Using drones creatively for a different perspective

Drones – the never-ending ‘hot topic’ in the world of photography and beyond due to their increasing adaptability and continued changes in licensing and regulations.

Now used in public and academic domains, as well as their varied influence in commercial settings, unmanned aerial vehicles (UAVs) have many practical, everyday uses.

There are also exciting creative applications for them in photography, a medium that for well over a hundred years has allowed us to become familiar with places, landmarks, and cultures – all without having been there. Our way of life is saturated with images of spaces and places, whether it be online, on our phones, on our screens, to the point where the most iconic parts of a certain country are considered to be the only sights worth seeing.

Drones are being used as a means of enhancing an industry already dominated by landscape photography, adding depth of field and perspective to familiar settings that have not been seen before. Aerial and video methods of photography are beginning to revolutionise how we see and experience the world via mediated images.

 

 

With brand new eyes

In a highly competitive industry, photographers and other creative professionals are constantly looking for ways in which to make their work stand out amongst the rest; searching for alternatives to standard perspectives and ways of shooting famous landscapes can be incredibly rewarding to this end.

Drone-assisted photography explores a higher altitude and scope, allowing the camera’s lens to travel to heights and places that a photographer simply cannot. Not only this, it means the resulting aerial image or video shows what the eye cannot physically see – capturing cities, buildings, and entire horizons in ways that cannot otherwise have been experienced.

High up in the atmosphere, drones are also able to get in the midst of changing weather conditions, capturing images of elements that are usually only experienced on the ground. This drone footage of fog as it travels over countryside in Surrey allows a different perspective on these moody conditions, edited together with time-lapse photography which really enhances the ‘rolling’ movement of the fog.

 

 

Cinematic aesthetics

Playing around with the speed of footage can also lead to other creative possibilities. With the technology constantly improving, compact cameras like the GoPro are suited to capturing from drones.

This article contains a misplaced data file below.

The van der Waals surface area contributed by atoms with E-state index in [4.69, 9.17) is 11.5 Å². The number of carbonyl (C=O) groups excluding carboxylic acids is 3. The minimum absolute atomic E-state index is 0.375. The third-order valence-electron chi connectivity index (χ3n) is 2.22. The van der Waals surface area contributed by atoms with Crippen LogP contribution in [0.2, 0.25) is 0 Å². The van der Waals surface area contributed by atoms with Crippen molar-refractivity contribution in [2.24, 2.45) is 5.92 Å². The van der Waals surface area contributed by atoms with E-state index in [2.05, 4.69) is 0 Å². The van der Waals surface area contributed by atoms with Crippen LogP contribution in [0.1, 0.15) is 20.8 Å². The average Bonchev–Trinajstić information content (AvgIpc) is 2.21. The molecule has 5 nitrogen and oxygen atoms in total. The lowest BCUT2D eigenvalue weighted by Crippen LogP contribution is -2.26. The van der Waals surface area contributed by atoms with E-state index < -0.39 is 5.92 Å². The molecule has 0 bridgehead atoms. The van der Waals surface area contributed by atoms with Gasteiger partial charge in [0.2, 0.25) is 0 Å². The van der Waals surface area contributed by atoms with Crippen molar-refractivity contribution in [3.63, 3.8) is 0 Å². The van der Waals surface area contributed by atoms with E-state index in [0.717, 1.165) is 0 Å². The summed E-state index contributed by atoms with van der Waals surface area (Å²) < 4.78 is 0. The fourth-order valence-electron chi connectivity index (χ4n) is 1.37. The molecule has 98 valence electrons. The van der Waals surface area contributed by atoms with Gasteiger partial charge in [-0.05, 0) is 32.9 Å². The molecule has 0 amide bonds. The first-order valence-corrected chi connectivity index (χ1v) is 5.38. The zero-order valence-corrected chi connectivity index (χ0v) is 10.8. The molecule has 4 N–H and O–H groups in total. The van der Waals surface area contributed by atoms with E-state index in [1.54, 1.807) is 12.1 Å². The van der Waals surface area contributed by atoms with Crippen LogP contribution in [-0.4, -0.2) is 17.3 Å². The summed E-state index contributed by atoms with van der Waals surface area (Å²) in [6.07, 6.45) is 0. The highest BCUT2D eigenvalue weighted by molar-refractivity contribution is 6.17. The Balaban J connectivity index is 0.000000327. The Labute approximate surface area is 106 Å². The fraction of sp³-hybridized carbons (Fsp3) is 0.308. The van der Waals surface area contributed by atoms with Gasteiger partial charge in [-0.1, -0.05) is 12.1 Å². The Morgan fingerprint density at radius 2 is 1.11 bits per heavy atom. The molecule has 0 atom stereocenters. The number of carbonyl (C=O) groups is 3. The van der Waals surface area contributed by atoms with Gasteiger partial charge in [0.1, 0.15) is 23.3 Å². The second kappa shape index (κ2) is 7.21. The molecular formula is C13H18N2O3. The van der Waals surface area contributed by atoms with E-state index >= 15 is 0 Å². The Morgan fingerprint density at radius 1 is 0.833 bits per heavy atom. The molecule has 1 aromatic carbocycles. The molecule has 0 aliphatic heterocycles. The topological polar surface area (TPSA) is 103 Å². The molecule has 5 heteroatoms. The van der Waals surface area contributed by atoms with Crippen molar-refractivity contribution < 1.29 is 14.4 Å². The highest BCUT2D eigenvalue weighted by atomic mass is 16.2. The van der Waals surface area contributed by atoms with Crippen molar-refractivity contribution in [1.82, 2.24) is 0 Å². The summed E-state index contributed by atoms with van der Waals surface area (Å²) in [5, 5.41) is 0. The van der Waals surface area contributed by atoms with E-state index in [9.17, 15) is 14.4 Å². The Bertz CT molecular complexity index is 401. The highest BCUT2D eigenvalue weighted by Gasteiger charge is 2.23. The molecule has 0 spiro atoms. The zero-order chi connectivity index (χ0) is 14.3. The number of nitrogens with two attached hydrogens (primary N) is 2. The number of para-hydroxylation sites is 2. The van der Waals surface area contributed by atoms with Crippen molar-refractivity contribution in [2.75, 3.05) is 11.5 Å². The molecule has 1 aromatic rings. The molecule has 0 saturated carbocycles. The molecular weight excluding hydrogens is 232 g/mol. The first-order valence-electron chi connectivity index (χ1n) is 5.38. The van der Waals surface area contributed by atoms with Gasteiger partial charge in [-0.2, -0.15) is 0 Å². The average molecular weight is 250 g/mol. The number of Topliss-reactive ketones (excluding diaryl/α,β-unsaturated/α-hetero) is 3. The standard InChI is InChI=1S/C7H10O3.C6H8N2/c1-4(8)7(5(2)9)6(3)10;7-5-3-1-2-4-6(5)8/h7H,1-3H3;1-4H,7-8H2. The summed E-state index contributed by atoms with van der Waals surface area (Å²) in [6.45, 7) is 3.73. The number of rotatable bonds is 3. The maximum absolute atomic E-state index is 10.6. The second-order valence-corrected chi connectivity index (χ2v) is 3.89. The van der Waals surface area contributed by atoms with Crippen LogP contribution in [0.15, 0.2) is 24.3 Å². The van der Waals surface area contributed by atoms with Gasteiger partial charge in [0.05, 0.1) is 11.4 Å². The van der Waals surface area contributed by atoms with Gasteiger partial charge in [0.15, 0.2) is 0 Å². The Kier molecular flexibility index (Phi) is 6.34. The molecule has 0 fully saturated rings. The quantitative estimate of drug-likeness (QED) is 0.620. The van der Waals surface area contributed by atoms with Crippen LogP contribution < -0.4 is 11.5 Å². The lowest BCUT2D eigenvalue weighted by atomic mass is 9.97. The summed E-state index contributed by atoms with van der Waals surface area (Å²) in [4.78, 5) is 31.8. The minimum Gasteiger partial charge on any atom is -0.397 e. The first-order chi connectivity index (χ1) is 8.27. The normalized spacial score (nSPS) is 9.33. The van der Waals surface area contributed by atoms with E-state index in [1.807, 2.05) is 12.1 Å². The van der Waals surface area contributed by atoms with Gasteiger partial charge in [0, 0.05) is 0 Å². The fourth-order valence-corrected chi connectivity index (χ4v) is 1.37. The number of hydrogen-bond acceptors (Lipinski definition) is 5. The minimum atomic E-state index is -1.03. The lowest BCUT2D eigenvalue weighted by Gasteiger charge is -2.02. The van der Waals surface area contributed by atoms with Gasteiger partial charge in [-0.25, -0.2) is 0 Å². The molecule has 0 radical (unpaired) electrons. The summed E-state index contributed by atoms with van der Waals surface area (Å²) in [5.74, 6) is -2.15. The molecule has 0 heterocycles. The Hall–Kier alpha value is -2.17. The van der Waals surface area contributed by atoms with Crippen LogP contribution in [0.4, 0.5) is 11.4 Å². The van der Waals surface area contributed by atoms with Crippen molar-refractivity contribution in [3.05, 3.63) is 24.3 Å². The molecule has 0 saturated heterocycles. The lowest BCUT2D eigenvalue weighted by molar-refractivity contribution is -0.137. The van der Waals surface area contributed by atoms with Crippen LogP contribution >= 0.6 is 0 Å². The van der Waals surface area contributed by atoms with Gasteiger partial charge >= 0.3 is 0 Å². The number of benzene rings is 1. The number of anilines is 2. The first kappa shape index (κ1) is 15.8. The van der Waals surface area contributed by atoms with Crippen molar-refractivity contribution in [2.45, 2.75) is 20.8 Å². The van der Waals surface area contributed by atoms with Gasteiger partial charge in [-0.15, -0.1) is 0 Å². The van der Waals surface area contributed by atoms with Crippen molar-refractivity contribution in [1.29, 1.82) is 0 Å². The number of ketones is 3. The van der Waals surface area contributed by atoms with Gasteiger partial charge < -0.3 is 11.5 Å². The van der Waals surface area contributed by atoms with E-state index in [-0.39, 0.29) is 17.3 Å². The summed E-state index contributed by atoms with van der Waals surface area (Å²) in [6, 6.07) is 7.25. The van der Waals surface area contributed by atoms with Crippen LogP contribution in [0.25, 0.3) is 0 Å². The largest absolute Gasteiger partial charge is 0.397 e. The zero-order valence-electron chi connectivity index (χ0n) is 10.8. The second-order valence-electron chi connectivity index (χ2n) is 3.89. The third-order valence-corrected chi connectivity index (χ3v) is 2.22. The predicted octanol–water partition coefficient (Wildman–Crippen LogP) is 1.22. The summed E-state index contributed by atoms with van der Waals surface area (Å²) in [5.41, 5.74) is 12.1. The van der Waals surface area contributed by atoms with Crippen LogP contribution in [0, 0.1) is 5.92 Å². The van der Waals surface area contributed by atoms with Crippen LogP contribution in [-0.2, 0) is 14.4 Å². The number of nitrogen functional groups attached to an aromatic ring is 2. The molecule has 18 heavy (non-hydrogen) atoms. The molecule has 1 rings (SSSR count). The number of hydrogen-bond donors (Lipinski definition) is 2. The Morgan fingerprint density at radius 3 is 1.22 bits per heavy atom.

This stunning video by Fstoppers and Elia Locardi was shot at 2.7k at 30fps and then slowed down to 24fps in post-production. The slower speed giving the narrative an overall dreamlike appearance, contrasting against the ‘brutal’ peaks and troughs of the magical Icelandic landscape.

The changing movements enabled by the drone in areas off the beaten track, ranging from the Earth-scraping shots approaching the cliff’s edge, to the circular trajectories over snow-capped mountains and turbulent waters are awe-inspiring and can evoke an emotive response. Reminiscent of the kind of stylistic compositions often seen in high-end cinematic masterpieces, drone technology enables aerial photography and video to tell more dramatic stories.

 

 

DJI and the Revolution of aerial photography

The giant strides made in innovation and transformative aerial technology is in part down to the creation of the now globally-recognised DJI. A dynamic brand originating in Hong Kong, DJI are world leaders in the market that they helped to expand. They are now the leading company in the civilian-drone industry and are at the heart of a new era in aerial imaging.

Behind its success is a number of its innovative drone features, including high-res images and precision sensors, helping the company bring Hollywood-style filmmaking to the masses.

Smart motion camera design by DJI allows the possibility of more creative angles, tracking shots, easier usability and controlled camera movement, meaning that the company’s technology is amongst the most favoured for hobbyists.

 

Opening up the market to non-professional and amateur photographers can only encourage this burgeoning interest in drone-enabled aerial video and photography. And the revolution of aerial photography is only just getting going.

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